Japanese and U.S officials have reportedly agreed to hold ministerial-level talks on issues tied to President Obama Trans-Pacific Partnership (TPP) in Tokyo on Sunday and Monday.

Jiji Press said Friday that the negotiations between Akira Amari, the Japanese minister in charge of TPP, and U.S. Trade Representative Michael Froman, will concern Japan’s import quota for U.S. rice and U.S. tariffs on Japanese auto parts. “I think no conclusion would be drawn at the ministerial talks,” Amari was quoted as saying at a press conference Friday. “There remain difficult issues yet to be cleared at the working level,” he added.

Jiji said working-level negotiations between the two nations have been held in Tokyo since Wednesday. Japanese Prime Minister Shinzo Abe and Obama will hold a summit in Washington on April 28 in which the TPP is expected to be discussed.

The decision on a ministerial meeting closely follows Thursday’s move by the U.S. Senate and House tax-writing committees to introduce a bipartisan bill that would give Obama “fast track” authority to negotiate a far-reaching trade accord with 11 other Pacific countries.  Approval of the legislation would restrict Congress to a yes-or-no vote on trade deals in exchange for setting negotiating goals and other conditions for negotiators. Getting the bill through both chambers is critical to the TPP’s success.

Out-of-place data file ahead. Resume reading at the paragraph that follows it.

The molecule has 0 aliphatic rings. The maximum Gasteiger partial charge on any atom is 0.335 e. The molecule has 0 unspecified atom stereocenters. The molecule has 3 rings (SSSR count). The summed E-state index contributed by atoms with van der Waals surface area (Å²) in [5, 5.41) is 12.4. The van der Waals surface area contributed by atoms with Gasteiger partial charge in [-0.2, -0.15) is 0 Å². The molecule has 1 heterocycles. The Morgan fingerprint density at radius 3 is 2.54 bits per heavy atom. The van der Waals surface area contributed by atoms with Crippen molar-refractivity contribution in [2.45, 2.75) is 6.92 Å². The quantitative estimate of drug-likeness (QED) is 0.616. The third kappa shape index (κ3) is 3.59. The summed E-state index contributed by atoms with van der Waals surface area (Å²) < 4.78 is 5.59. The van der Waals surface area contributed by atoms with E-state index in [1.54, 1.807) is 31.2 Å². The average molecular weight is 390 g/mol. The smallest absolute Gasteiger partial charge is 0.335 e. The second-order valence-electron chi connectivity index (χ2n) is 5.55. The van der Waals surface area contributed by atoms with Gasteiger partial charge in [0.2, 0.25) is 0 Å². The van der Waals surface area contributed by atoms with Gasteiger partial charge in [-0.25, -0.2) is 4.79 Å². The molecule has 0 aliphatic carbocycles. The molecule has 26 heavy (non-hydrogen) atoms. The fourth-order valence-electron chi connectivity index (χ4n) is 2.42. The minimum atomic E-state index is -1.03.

Japan and other Asian TPP partners have said that the approval of fast track authority by the U.S., which assures trading partners that deals will not be taken apart, is key.

Tokyo and Washington last held ministerial TPP talks in Sydney in October 2014.

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